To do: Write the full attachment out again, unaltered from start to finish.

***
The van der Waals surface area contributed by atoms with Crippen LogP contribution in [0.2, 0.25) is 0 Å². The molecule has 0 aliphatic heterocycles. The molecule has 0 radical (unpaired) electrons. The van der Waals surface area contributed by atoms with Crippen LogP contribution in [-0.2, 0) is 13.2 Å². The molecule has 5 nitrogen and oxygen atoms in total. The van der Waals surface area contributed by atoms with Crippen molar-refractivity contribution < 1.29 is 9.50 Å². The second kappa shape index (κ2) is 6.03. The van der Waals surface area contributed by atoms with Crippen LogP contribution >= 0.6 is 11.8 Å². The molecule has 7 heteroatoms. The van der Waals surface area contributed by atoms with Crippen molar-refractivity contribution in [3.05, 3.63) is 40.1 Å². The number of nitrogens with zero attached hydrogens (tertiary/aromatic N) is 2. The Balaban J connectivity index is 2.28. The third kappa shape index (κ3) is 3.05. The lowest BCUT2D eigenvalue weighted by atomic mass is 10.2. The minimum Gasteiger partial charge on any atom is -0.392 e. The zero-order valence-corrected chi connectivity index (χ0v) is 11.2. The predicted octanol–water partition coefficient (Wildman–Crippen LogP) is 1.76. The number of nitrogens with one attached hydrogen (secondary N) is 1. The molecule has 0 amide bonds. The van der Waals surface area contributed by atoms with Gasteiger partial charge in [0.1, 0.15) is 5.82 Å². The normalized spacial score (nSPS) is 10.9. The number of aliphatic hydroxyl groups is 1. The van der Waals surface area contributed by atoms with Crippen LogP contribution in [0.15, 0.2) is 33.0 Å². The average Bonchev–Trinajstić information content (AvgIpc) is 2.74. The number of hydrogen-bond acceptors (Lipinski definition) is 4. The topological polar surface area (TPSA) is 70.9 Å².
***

The van der Waals surface area contributed by atoms with Crippen LogP contribution in [0.2, 0.25) is 0 Å². The molecule has 0 aliphatic heterocycles. The molecule has 0 radical (unpaired) electrons. The van der Waals surface area contributed by atoms with Crippen LogP contribution in [-0.2, 0) is 13.2 Å². The molecule has 5 nitrogen and oxygen atoms in total. The van der Waals surface area contributed by atoms with Crippen molar-refractivity contribution < 1.29 is 9.50 Å². The second kappa shape index (κ2) is 6.03. The van der Waals surface area contributed by atoms with Crippen LogP contribution >= 0.6 is 11.8 Å². The molecule has 7 heteroatoms. The van der Waals surface area contributed by atoms with Crippen molar-refractivity contribution in [3.05, 3.63) is 40.1 Å². The number of nitrogens with zero attached hydrogens (tertiary/aromatic N) is 2. The Balaban J connectivity index is 2.28. The third kappa shape index (κ3) is 3.05. The lowest BCUT2D eigenvalue weighted by atomic mass is 10.2. The minimum Gasteiger partial charge on any atom is -0.392 e. The zero-order valence-corrected chi connectivity index (χ0v) is 11.2. The predicted octanol–water partition coefficient (Wildman–Crippen LogP) is 1.76. The number of nitrogens with one attached hydrogen (secondary N) is 1. The molecule has 0 amide bonds. The van der Waals surface area contributed by atoms with Gasteiger partial charge in [0.1, 0.15) is 5.82 Å². The normalized spacial score (nSPS) is 10.9. The number of aliphatic hydroxyl groups is 1. The van der Waals surface area contributed by atoms with Crippen LogP contribution in [0.15, 0.2) is 33.0 Å². The average Bonchev–Trinajstić information content (AvgIpc) is 2.74. The number of hydrogen-bond acceptors (Lipinski definition) is 4. The topological polar surface area (TPSA) is 70.9 Å².